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U.S. pediatricians urge reading aloud to children from birth

By Letitia Stein

(Reuters) - Parents bringing infants to the doctor for routine immunizations and growth charting can expect to hear new advice from their pediatrician: Read to your baby every day.

Story time routines benefit even the youngest children, helping them to build vocabulary and communication skills critical to later success in school, the American Academy of Pediatrics (AAP) said on Tuesday in a new policy statement.

For babies, literacy can begin with cuddle time and brightly colored books, the largest group of U.S. pediatricians advised. Rhyming, playing, talking and singing are among the age-appropriate activities promoting early literacy.

"You're not teaching a two-month-old how to read," said Dr. Danette Glassy, a pediatrician near Seattle, Washington, who co-chairs the AAP's Council on Early Childhood. "Your sitting down with them makes your baby smart and wise."

Experts say reading or storytelling in early life predicts how well children will do when they enter preschool, which translates to how they do when they start kindergarten, associated with achievement later in school and in life.

Yet the 2011–2012 National Survey of Children's Health found that only one-third of U.S. children living in poverty were read to daily from birth to five years of age.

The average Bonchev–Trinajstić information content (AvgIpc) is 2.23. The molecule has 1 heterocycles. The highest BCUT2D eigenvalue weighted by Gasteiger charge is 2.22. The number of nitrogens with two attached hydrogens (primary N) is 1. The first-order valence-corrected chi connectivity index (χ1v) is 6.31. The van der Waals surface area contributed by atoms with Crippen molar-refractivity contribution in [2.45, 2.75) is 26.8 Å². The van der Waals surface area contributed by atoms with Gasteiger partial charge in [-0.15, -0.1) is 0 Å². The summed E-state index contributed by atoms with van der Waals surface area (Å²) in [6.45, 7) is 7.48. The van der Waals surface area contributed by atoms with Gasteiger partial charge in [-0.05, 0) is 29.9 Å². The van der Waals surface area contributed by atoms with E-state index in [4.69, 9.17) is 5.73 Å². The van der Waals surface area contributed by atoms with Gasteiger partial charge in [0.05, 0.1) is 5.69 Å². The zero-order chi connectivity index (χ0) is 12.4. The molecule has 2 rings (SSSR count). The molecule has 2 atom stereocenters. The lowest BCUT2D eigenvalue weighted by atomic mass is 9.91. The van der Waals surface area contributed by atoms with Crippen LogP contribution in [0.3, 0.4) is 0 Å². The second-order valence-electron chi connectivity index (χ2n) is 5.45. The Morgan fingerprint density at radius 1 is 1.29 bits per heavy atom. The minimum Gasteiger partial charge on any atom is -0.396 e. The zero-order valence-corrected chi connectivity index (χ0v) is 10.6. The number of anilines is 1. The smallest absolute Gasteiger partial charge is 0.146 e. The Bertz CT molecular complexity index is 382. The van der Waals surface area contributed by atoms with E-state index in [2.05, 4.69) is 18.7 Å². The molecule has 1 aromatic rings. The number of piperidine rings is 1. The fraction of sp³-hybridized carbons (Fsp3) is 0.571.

By comparison, the survey found that 60 percent of children from higher-income families received daily reading time. Pediatricians see room for improvement at all income levels.

"Even the most affluent family can be distracted from interacting with their baby," Glassy said. "They can entertain their babies in non-human ways with all kinds of gadgets and gizmos that interfere with their development."

In previous recommendations, the AAP has discouraged parents from exposing children under the age of two years to television and other forms of screen media entertainment, which can be detrimental to language development.

Glassy said encouraging reading to children from infancy will help the organization's 62,000 pediatricians promote an alternative way for families to pass time with young children.

(This story was refiled to clarify headline)

(Editing by Sandra Maler)

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